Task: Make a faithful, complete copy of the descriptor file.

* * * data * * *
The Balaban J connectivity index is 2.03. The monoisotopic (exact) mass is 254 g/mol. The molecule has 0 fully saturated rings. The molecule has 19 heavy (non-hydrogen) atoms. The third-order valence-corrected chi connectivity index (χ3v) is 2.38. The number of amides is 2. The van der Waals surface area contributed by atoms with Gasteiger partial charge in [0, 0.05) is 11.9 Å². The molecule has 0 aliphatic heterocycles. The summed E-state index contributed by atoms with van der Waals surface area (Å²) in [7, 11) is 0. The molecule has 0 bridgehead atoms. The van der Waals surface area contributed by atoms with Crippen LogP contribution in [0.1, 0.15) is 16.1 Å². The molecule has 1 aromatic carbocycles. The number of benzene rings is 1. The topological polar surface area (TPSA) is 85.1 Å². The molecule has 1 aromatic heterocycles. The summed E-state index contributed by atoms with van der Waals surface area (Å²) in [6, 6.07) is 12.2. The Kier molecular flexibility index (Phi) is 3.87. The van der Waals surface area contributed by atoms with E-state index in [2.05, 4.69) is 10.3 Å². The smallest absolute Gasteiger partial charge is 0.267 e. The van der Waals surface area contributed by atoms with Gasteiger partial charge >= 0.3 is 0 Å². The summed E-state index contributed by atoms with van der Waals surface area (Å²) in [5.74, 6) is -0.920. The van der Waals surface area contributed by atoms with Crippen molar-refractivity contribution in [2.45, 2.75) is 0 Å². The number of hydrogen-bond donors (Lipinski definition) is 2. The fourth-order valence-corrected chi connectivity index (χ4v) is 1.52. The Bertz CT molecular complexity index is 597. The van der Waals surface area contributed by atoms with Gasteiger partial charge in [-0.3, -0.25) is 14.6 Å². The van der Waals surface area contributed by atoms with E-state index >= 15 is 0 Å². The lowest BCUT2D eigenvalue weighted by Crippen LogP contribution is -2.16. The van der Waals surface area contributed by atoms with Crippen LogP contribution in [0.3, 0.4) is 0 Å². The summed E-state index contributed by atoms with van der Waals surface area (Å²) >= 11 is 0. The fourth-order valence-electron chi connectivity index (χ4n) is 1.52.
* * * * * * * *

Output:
The Balaban J connectivity index is 2.03. The monoisotopic (exact) mass is 254 g/mol. The molecule has 0 fully saturated rings. The molecule has 19 heavy (non-hydrogen) atoms. The third-order valence-corrected chi connectivity index (χ3v) is 2.38. The number of amides is 2. The van der Waals surface area contributed by atoms with Gasteiger partial charge in [0, 0.05) is 11.9 Å². The molecule has 0 aliphatic heterocycles. The summed E-state index contributed by atoms with van der Waals surface area (Å²) in [7, 11) is 0. The molecule has 0 bridgehead atoms. The van der Waals surface area contributed by atoms with Crippen LogP contribution in [0.1, 0.15) is 16.1 Å². The molecule has 1 aromatic carbocycles. The number of benzene rings is 1. The topological polar surface area (TPSA) is 85.1 Å². The molecule has 1 aromatic heterocycles. The summed E-state index contributed by atoms with van der Waals surface area (Å²) in [6, 6.07) is 12.2. The Kier molecular flexibility index (Phi) is 3.87. The van der Waals surface area contributed by atoms with E-state index in [2.05, 4.69) is 10.3 Å². The smallest absolute Gasteiger partial charge is 0.267 e. The van der Waals surface area contributed by atoms with Gasteiger partial charge >= 0.3 is 0 Å². The summed E-state index contributed by atoms with van der Waals surface area (Å²) in [5.74, 6) is -0.920. The van der Waals surface area contributed by atoms with Crippen molar-refractivity contribution in [2.45, 2.75) is 0 Å². The number of hydrogen-bond donors (Lipinski definition) is 2. The fourth-order valence-corrected chi connectivity index (χ4v) is 1.52. The Bertz CT molecular complexity index is 597. The van der Waals surface area contributed by atoms with Gasteiger partial charge in [-0.3, -0.25) is 14.6 Å². The van der Waals surface area contributed by atoms with E-state index >= 15 is 0 Å². The lowest BCUT2D eigenvalue weighted by Crippen LogP contribution is -2.16. The van der Waals surface area contributed by atoms with Crippen LogP contribution in [0.3, 0.4) is 0 Å². The summed E-state index contributed by atoms with van der Waals surface area (Å²) >= 11 is 0. The fourth-order valence-electron chi connectivity index (χ4n) is 1.52.